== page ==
Treading Softly

Thursday, April 5, 2012
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Nancy Pearson
Nancy Pearson

When Nancy Pearson steps onto her treadmill, she sets the speed at 1 mph. Doesn't sound like much, does it? Not like it would make any kind of difference, you might be thinking.

But consider this: Pearson is on the machine every work day, pretty much all day long. While doing so, the director of marketing and communications for the theatre and dance department burns about 2,500 calories a week. Since she installed the treadmill in her office in the Paul Creative Arts Center, Pearson has lost a few pounds, her blood pressure has gone down and she reduced her body mass index (BMI) a half of point.

Equally important, she says, is that she hasn’t gained any weight. Before coming to UNH in 2004, Pearson was a teacher and spent most of her time on her feet.

“I’ve been sitting for eight years now, and sitting takes years off your life,” Pearson says.

After reading the research of Dr. James Levine of the Mayo Clinic, who literally wrote the book on how moving a little can make a big difference, Pearson decided she needed to find a way to get out from behind her desk.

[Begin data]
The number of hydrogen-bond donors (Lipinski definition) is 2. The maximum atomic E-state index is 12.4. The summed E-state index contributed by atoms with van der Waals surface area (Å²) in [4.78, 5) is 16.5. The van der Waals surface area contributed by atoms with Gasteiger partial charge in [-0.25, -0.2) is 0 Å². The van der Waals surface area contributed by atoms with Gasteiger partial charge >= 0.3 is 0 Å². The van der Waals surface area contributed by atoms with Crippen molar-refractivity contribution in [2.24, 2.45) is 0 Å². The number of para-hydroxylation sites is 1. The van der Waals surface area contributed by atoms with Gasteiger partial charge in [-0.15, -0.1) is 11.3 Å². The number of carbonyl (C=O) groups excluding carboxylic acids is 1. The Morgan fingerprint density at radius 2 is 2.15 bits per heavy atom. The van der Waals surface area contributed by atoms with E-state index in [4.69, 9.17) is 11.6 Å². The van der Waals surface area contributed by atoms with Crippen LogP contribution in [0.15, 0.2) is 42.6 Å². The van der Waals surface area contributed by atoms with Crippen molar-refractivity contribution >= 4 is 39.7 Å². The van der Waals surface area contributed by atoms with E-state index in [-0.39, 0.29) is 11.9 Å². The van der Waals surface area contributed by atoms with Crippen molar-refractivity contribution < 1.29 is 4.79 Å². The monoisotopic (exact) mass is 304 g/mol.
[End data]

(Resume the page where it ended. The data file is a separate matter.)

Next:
After bringing the treadmill into her office last Mother’s Day, Pearson contacted a former student with woodworking skills who took an old table and crafted it into a desk that’s attached to the machine by clamps. He also made a shelf that holds her monitor and printer. The desktop has room for her keyboard and telephone.

Nancy Pearson

“I’d been thinking about trying to work at my treadmill for a couple of years.When I started Googling treadmill desks, I found there’s a whole world out there,” Pearson says. It’s true; an online search produced several versions, priced upwards of $2,400.

While she works, Pearson can see how fast she is going and how many caloires she’s burning. Most of the time she keeps it set at 1 mph; sometimes, if she doesn’t have to be writing, she’ll bump it up to 1.2 mph.

Her office is in the bottom level of PCAC; one wall is glass. She used to run a spaceheater to keep warm. Now she often needs a fan.

“If I set the speed any higher, I’d get sweaty. But even at 1 mile per hour, I’ve noticed a change. Without changing my diet at all, all of my numbers—BMI, blood pressure—have gone down. But even if everything was staying the same, I still feel better not sitting behind a desk all day.”

Since getting her treadmill desk, Pearson has launched an online community called WalkAtWork to evangelize about the benefits of the treadmill desk and to engage other users. Follow her on Twitter or on Facebook.

Jody Record ’95 | Communications and Public Affairs |